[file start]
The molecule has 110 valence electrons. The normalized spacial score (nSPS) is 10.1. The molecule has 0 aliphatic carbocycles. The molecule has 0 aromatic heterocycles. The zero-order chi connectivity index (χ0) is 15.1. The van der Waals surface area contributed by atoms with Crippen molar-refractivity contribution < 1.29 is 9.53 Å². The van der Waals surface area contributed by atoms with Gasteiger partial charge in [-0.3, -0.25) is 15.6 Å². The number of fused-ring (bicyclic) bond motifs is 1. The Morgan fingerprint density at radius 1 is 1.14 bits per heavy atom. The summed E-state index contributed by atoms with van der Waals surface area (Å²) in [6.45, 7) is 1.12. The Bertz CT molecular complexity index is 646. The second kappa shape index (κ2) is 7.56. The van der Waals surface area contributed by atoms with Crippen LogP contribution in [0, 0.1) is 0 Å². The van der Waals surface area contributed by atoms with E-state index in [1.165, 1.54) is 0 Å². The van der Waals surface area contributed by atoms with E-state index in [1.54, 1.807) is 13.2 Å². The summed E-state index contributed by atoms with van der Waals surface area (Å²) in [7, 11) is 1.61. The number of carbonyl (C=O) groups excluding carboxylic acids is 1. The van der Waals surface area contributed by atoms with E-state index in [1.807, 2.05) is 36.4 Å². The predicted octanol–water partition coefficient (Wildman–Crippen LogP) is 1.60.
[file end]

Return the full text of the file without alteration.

The molecule has 110 valence electrons. The normalized spacial score (nSPS) is 10.1. The molecule has 0 aliphatic carbocycles. The molecule has 0 aromatic heterocycles. The zero-order chi connectivity index (χ0) is 15.1. The van der Waals surface area contributed by atoms with Crippen molar-refractivity contribution < 1.29 is 9.53 Å². The van der Waals surface area contributed by atoms with Gasteiger partial charge in [-0.3, -0.25) is 15.6 Å². The number of fused-ring (bicyclic) bond motifs is 1. The Morgan fingerprint density at radius 1 is 1.14 bits per heavy atom. The summed E-state index contributed by atoms with van der Waals surface area (Å²) in [6.45, 7) is 1.12. The Bertz CT molecular complexity index is 646. The second kappa shape index (κ2) is 7.56. The van der Waals surface area contributed by atoms with Crippen LogP contribution in [0, 0.1) is 0 Å². The van der Waals surface area contributed by atoms with E-state index in [1.165, 1.54) is 0 Å². The van der Waals surface area contributed by atoms with E-state index in [1.54, 1.807) is 13.2 Å². The summed E-state index contributed by atoms with van der Waals surface area (Å²) in [7, 11) is 1.61. The number of carbonyl (C=O) groups excluding carboxylic acids is 1. The van der Waals surface area contributed by atoms with E-state index in [1.807, 2.05) is 36.4 Å². The predicted octanol–water partition coefficient (Wildman–Crippen LogP) is 1.60.